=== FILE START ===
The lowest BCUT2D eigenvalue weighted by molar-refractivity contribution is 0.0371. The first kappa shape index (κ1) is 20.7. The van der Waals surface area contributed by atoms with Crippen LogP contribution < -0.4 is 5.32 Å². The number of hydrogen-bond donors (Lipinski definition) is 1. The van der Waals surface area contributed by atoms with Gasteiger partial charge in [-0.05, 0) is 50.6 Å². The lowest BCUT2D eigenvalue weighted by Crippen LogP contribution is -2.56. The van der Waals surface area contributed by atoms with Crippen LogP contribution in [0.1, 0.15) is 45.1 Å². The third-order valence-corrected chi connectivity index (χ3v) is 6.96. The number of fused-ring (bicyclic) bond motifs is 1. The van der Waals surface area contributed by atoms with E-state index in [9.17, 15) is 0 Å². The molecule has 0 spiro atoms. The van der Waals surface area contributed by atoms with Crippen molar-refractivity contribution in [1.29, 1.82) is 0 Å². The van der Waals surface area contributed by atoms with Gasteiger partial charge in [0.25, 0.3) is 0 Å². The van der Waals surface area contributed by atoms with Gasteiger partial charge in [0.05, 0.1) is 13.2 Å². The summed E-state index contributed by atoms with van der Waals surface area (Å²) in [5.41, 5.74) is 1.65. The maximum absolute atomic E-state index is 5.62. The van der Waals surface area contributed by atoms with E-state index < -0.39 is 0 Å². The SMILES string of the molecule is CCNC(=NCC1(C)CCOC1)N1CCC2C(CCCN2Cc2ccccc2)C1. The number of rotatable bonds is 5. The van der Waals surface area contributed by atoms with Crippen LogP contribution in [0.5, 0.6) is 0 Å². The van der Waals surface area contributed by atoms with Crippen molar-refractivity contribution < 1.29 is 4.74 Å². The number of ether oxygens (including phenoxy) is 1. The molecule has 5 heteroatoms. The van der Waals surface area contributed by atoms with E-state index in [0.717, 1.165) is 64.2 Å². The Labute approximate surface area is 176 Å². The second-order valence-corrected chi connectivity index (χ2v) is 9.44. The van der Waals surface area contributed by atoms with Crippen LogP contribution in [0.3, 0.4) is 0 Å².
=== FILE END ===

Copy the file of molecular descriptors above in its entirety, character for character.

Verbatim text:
The lowest BCUT2D eigenvalue weighted by molar-refractivity contribution is 0.0371. The first kappa shape index (κ1) is 20.7. The van der Waals surface area contributed by atoms with Crippen LogP contribution < -0.4 is 5.32 Å². The number of hydrogen-bond donors (Lipinski definition) is 1. The van der Waals surface area contributed by atoms with Gasteiger partial charge in [-0.05, 0) is 50.6 Å². The lowest BCUT2D eigenvalue weighted by Crippen LogP contribution is -2.56. The van der Waals surface area contributed by atoms with Crippen LogP contribution in [0.1, 0.15) is 45.1 Å². The third-order valence-corrected chi connectivity index (χ3v) is 6.96. The number of fused-ring (bicyclic) bond motifs is 1. The van der Waals surface area contributed by atoms with E-state index in [9.17, 15) is 0 Å². The molecule has 0 spiro atoms. The van der Waals surface area contributed by atoms with Crippen molar-refractivity contribution in [1.29, 1.82) is 0 Å². The van der Waals surface area contributed by atoms with Gasteiger partial charge in [0.25, 0.3) is 0 Å². The van der Waals surface area contributed by atoms with Gasteiger partial charge in [0.05, 0.1) is 13.2 Å². The summed E-state index contributed by atoms with van der Waals surface area (Å²) in [5.41, 5.74) is 1.65. The maximum absolute atomic E-state index is 5.62. The van der Waals surface area contributed by atoms with E-state index < -0.39 is 0 Å². The SMILES string of the molecule is CCNC(=NCC1(C)CCOC1)N1CCC2C(CCCN2Cc2ccccc2)C1. The number of rotatable bonds is 5. The van der Waals surface area contributed by atoms with Crippen LogP contribution in [0.5, 0.6) is 0 Å². The van der Waals surface area contributed by atoms with Crippen molar-refractivity contribution < 1.29 is 4.74 Å². The number of ether oxygens (including phenoxy) is 1. The molecule has 5 heteroatoms. The van der Waals surface area contributed by atoms with E-state index in [0.717, 1.165) is 64.2 Å². The Labute approximate surface area is 176 Å². The second-order valence-corrected chi connectivity index (χ2v) is 9.44. The van der Waals surface area contributed by atoms with Crippen LogP contribution in [0.3, 0.4) is 0 Å².